Introducing Urban Harvest: Slow Food NYC's Summer Camp in the City
by Viktoriya Syrov
July 6, 2011
Imagine walking through a luscious green garden on a dewy July morning while a farmer tells you about the uses of the various plants around you, the importance of beneficial insects, composting, and beekeeping. Then you are given a hands-on challenge: trace back your favorite food from the plate to the dirt, or complete a garden scavenger hunt. Finally comes the best part of the day: preparing a dish with all your new friends that will be created from ingredients that you have harvested.While you are cooking. You learn about the origins of your dish. Then, you sit down to meal and share your experience with your tablemates. Except for the clean-up that awaits you, this sounds like the perfect day.
This is the experience that Slow Food NYC’s new program at the Ujima Garden in Brownsville, Brooklyn aims to create for 20 elementary school children each day of the week this summer. As part of the Urban Harvest initiative, this summer camp program lasts for seven weeks, bringing a total of 100 students from the neighborhood to the educational farm” through partnership with organizations such as the Brownsville Multi-service Center (BMS), Groundwork, and East New York Urban Youth Corps, and FamilyCook Productions, who are contributing Teen Battle Chef mentors and recipes for the lunches that are cooked daily at the camp.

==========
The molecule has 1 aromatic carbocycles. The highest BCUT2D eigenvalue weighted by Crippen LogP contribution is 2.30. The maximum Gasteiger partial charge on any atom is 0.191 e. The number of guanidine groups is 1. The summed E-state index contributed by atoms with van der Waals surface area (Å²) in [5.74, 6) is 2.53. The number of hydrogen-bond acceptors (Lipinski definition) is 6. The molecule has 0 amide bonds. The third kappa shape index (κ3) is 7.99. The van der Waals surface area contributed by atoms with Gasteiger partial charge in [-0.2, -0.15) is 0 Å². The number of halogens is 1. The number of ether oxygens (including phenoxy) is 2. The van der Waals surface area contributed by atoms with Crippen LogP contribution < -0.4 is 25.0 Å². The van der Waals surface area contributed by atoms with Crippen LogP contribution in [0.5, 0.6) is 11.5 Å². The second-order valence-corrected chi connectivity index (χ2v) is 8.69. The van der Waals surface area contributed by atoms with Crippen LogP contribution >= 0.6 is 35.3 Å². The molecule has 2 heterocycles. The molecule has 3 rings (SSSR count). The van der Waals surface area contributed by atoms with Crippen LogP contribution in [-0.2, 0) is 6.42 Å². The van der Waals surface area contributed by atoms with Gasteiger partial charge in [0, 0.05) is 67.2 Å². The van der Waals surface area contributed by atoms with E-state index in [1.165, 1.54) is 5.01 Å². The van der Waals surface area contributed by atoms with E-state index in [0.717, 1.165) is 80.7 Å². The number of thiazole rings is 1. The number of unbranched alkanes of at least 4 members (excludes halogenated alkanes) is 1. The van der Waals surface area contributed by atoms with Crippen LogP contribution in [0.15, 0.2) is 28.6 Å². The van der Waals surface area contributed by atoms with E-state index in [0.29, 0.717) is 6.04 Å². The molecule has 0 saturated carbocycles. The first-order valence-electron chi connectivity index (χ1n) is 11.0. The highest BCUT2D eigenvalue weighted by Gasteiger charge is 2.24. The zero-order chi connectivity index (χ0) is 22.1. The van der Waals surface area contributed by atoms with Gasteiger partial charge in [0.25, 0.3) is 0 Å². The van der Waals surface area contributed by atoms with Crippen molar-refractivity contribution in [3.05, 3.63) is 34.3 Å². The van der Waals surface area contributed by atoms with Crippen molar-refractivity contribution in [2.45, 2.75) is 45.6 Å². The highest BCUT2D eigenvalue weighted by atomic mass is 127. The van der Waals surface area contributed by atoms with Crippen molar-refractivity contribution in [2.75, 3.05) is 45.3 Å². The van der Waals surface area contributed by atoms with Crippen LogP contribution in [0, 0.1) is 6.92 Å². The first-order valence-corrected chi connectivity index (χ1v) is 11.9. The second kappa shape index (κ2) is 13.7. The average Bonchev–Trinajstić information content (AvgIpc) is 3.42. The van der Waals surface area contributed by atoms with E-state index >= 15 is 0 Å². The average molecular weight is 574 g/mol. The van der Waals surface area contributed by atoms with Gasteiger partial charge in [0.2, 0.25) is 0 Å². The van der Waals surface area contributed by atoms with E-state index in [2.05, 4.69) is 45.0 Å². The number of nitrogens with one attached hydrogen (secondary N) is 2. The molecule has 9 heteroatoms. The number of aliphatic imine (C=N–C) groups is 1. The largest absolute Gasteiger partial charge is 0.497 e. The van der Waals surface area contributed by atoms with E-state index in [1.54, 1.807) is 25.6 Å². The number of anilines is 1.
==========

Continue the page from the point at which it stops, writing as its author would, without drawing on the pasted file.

In line with Slow Food’s mission, "We focus on educating the children and hope that they will be inspired to pass on what they learned to family, friends, and their communities,” says Sandra McLean, Co-Chair of Slow Food NYC and founder of the Ujima Garden. McLean started the program because of the need for a hands-on educational experience around good food, especially in under-served communities with little access to fresh vegetables.
During a time when it is most difficult for schools to keep up the gardens they worked hard for all year, McLean knew there was a need for a summer program to keep students engaged and interested in good food practices. The weekly program is mainly run by paid mentors, eight students from W.A.T.C.H. High School who completed a two week intensive primer on garden responsibilities, cooking safety, and food production before meeting their mentees this week. Through the duration of the session, the students will develop and improve their teaching and leadership skills as they work with the younger children to educate them on the importance of good eating habits and environmental practices.
Through their work with community partners, SFNYC Urban Harvest hopes to create a sustainable and applicable model that can be brought to other high-need areas and inspire other groups to work in neighborhoods to make important changes in the New York City foodscape.